Think of hot springs in Iceland and one iconic image comes to mind: the steaming aqua waters of the Blue Lagoon. As Iceland’s most famous attraction, it’s well worth visiting, but it shouldn’t be your only hot spring experience in Iceland.  All that crazy geothermal activity in the country means that there are hot springs – natural springs, which the Blue Lagoon is not – hidden all over. And while some are far too hot to put even a finger in, a few are the perfect temperature for a private soak… if you can find them.

For help, join up with My Reykjavik tours, which offers small group guided hikes from Reykjavik to a small spring near Hengill. Here a boiling spring meets a cold river, cooling the pool down to tolerable temperatures. The guided hike includes dinner and drinks and takes place under the summer Midnight Sun. To get wet without leaving the city, you can hit one of the public pools or take a dip in the geothermal beach at Nautholsvik. Unlike the rest of Iceland’s beaches, many of which are black sand and far too cold for swimming, this one is heated by hot water flowing into the bay.

>> Learn about the world’s best hot springs

Take a spin around the Ring Road

The 832-mile (1338 km) Ring Road which circles Iceland is undoubtedly one of the world’s best road trips. And while you can see quite a bit of Iceland’s appeal within a short drive of Reykjavik, you’d be remiss not to hit the road for at least a portion of your trip.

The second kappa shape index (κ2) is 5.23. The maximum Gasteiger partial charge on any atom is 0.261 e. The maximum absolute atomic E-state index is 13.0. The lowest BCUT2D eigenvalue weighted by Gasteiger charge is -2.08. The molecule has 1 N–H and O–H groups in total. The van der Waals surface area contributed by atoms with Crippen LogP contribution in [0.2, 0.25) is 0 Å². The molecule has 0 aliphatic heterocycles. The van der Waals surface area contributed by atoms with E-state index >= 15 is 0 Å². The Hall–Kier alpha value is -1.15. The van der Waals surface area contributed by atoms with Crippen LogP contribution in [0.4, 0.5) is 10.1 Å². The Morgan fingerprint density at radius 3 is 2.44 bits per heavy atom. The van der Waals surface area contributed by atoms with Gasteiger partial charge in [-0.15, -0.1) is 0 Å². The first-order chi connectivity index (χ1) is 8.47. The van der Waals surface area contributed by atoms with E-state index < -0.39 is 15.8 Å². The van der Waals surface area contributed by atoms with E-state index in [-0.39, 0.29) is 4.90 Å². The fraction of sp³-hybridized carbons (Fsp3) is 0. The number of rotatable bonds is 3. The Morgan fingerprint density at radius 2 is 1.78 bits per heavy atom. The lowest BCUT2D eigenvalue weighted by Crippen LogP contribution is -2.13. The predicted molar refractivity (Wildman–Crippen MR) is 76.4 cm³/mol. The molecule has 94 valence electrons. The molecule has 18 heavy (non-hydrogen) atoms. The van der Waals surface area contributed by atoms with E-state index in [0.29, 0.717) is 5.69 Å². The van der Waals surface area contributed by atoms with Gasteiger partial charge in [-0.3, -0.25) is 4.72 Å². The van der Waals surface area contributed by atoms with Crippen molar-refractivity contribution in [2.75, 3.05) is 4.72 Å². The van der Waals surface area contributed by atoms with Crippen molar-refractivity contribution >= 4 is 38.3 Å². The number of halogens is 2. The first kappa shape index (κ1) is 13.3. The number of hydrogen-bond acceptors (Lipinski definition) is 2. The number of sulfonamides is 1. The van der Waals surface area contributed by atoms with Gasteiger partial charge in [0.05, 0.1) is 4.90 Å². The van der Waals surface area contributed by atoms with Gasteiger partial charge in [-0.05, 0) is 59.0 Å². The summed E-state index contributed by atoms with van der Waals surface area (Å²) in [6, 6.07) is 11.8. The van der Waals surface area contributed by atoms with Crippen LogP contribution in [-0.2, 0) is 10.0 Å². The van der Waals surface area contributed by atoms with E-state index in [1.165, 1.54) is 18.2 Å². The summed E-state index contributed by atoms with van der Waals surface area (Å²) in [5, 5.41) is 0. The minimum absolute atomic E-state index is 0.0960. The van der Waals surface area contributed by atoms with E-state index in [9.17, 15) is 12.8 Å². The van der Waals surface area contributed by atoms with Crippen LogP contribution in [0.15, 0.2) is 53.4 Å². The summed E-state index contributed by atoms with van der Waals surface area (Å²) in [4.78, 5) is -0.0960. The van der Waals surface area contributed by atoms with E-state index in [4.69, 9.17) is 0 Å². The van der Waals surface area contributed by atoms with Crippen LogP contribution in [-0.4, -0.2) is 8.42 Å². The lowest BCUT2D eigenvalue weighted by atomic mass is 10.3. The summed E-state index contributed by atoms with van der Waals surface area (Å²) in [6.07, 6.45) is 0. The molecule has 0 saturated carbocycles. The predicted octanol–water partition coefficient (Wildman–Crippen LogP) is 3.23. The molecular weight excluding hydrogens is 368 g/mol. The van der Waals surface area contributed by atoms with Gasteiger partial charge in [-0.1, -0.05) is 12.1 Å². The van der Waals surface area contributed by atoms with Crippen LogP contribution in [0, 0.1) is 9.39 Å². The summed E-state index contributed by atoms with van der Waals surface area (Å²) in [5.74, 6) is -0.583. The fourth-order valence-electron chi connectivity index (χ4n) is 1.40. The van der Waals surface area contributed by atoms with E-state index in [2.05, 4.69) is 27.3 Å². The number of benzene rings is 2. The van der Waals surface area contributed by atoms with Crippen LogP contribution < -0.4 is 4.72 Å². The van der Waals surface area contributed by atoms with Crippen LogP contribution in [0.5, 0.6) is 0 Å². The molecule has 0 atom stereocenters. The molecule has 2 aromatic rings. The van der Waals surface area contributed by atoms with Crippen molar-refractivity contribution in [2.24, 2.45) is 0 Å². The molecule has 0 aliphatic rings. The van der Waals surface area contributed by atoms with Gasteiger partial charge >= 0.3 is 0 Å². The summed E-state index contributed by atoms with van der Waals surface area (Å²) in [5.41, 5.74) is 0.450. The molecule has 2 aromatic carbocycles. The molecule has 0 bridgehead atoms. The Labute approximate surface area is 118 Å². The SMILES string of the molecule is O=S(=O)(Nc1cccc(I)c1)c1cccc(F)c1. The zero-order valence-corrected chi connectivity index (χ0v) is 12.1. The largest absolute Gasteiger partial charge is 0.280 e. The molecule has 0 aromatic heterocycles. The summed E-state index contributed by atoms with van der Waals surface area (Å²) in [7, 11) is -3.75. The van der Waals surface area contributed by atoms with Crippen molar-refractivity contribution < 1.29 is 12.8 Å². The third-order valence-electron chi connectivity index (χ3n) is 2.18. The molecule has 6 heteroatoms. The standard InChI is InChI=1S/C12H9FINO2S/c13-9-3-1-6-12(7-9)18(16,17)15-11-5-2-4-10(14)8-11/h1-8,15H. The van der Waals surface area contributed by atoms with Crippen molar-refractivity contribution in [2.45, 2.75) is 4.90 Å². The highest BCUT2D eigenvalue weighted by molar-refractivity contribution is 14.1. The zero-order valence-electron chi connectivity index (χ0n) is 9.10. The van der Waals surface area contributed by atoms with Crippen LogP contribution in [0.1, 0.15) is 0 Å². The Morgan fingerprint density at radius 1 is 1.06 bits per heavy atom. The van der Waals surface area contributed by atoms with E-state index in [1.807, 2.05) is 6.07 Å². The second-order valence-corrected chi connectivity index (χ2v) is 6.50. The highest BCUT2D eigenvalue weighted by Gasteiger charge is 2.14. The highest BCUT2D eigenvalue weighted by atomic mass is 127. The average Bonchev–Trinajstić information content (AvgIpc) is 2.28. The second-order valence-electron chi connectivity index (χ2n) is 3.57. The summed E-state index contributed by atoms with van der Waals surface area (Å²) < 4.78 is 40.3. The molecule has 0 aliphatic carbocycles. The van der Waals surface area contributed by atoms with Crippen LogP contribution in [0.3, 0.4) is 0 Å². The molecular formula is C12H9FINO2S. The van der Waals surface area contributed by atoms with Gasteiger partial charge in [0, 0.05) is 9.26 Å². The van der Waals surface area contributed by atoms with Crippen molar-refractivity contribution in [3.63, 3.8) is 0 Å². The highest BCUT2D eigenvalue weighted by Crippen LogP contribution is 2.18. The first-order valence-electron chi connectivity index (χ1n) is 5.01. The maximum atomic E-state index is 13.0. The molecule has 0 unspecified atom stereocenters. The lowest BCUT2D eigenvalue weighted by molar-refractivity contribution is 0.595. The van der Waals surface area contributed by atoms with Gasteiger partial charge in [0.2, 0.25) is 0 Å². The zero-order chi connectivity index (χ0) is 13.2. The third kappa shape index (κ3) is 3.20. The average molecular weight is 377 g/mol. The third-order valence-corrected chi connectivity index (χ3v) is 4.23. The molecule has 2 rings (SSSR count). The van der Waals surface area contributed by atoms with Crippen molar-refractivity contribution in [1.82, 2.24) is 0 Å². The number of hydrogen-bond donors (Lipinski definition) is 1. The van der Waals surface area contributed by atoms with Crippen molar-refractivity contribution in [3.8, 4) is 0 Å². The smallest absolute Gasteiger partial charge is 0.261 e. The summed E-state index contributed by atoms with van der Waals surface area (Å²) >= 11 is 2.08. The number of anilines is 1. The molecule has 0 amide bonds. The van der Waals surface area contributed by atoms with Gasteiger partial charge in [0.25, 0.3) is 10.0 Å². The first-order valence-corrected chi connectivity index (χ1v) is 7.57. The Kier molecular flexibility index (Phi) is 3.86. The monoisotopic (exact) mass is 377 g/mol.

Drive the country’s south coast to the black sand beaches of Vik or to the glacial lagoon at Jokulsarlon. Explore the winding roads and jagged coastline of the remote Westfjords or check out “Iceland in miniature” on the 50-mile (90 km) long Snaefellsness Peninsula. Head to the tiny fishing village (and center for whale watching) of Husavik, or venture into the rugged and largely uninhabited interior. With volcanoes, fjords, waterfalls, canyons and surprises around nearly every corner, driving in Iceland is an attraction unto itself.

Ready to go? Book flights to Iceland or read more about travel in Iceland: